They will sing of Salvator, third son of Danton Aurelius, who set aside the vows of a Penitent monk to inherit his father's throne, rejecting the power and the protection of the Magisters in the name of his faith. Songs will be crafted to tell how he was tested by demons, doubt, and the Witch-Queen herself, even while the leaders of his Church argued over how he might best be manipulated to serve their political interests.
And last of all they will sing of the confrontation that was still to come, in which fate of the Second Age of Kings -- and all of mankind -- would be decided. And those who hear their songs will wonder whether a prince-turned-monk-turned-king could really save the world, when the god that he worshiped might have been the one who called for its destruction in the first place.
As intriguing and rich in details as its predecessors, the worldbuilding aspect makes Legacy of Kings resound with depth. Hard to believe that Friedman could tie all the loose ends in a single book, but she does it with flair as she reveals how every single thread from the previous two volumes are all part of a grand tapestry of plotlines woven together. Secrets about the Souleaters, the Magisters and their origins, the lyr blood, the Wrath and those who live beyond, Colivar's past, Kamala's true nature, the Penitents, and many other unearthed truths are revealed as the story progresses, raising the bar higher and higher as the plot moves forward toward Friedman's most satisfying and rewarding finale to date.
The characterization is head and shoulders above what currently the norm in the genre these days. Legacy of Kings features a great balance between various POV characters, allowing the readers to follow unfolding events through the eyes and perceptions of a disparate groups of protagonists. I felt that the balance achieved in Wings of Wrath was close to perfection, yet that of Legacy of Kings is even better. Believe me when I say that it doesn't get much better than this! Hence, the narrative shifts through the POVs of Kamala, Colivar, Queen Gwynofar, Ramirus, Salvator, first Penitent king, and the Witch-Queen Siderea. Most of these characters were already well-defined, but Friedman outdid herself while fleshing them out even more in this final installment. The supporting cast is comprised of a number of secondary characters that nevertheless play an important role in the bigger scheme of things. I don't that there is a single scene I would have cut out from this novel.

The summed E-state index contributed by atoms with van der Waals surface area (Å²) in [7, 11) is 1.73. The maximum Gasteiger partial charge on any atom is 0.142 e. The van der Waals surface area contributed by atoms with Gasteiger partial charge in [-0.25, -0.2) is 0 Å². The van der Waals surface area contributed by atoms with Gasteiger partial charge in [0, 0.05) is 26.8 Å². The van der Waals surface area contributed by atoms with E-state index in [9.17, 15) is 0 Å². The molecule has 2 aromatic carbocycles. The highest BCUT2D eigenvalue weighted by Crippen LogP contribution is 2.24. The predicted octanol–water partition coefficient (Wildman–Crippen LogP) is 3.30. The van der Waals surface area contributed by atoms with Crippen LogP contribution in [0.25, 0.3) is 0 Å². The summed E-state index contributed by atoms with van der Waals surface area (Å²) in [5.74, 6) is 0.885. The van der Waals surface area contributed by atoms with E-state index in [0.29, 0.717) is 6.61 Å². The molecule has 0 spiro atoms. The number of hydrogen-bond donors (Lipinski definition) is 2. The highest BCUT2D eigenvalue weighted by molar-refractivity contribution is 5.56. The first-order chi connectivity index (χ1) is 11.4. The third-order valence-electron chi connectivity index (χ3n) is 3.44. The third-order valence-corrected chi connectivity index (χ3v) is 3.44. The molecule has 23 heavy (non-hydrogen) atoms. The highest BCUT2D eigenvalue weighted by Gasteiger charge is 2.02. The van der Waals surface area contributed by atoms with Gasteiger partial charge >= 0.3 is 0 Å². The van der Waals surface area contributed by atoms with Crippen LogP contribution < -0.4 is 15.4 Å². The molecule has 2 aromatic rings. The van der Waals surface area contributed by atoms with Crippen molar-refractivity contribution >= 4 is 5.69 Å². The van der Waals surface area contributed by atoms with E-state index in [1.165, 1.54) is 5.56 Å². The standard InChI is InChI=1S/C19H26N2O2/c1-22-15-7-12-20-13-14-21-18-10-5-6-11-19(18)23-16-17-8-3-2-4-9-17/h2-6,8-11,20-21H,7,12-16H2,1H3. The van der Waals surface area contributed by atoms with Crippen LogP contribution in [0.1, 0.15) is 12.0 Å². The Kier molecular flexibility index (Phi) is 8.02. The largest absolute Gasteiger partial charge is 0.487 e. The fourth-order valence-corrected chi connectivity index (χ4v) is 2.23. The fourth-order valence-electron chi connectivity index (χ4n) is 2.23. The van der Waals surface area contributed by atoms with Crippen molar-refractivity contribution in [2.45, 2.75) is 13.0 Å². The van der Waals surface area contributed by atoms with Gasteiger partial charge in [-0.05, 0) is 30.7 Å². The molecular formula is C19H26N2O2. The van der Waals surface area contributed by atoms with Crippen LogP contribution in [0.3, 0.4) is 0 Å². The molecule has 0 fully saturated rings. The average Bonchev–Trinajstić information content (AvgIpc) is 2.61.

C. S. Friedman has that damnable tendency to keep you begging for more, making many of her books true page-turners. With all the key elements established in Feast of Souls and Wings of Wrath, Legacy of Kings is the culmination of all those various storylines coming together at last. Tightly focused in terms of plot, Friedman's endgame might be her best paced novel yet. Events and revelations keep the story moving at a brisk pace, forcing you to devour chapters after chapters. Still, even though the rhythm is fluid from start to finish, a number of poignant moments manage to get to you when you least expect it.
This is likely C. S. Friedman's best work to date. And considering that this woman wrote the celebrated Coldfire trilogy, that's really saying something. But as far as worldbuilding, plot, characterization, and pace are concerned, The Magister trilogy is superior to the Coldfire trilogy. Indeed, her latest series is more ambitious and features a more tightly plotted overall story arc and an almost flawless execution throughout. I believe that the only thing that will always set The Coldfire trilogy apart from most of its peers is the relationship between Gerald Tarrant and Damien Vryce, two characters that will probably live on in our collective memories for years and years. Most authors will never create protagonists which will somehow manage to capture the imagination the way these two have. So it would be unfair to expect Friedman to somehow find a way to do it again. Hence, though there are many memorable characters populating The Magister trilogy, none of them will live on the way Gerald Tarrant has in the two decades since Black Sun Rising was published. Having said that, in every other facet, even the characterization taken as a whole, The Magister trilogy is everything The Coldfire trilogy was, and then some!
While everyone is taking about Joe Abercrombie, Brandon Sanderson, Patrick Rothfuss, and many others, C. S. Friedman wrote one of the very best -- and perhaps the best -- fantasy series of the new millennium. Maybe it's time more people give it a shot. . . Just saying. . .
Rothfuss' The Wise Man's Fear will by far be the most popular Daw title of 2011. But believe you me: it won't be the best. Legacy of Kings and its two predecessors deserve the highest possible recommendation.
Legacy of Kings delivers on basically all levels. It will definitely be one of the fantasy novels to read this year.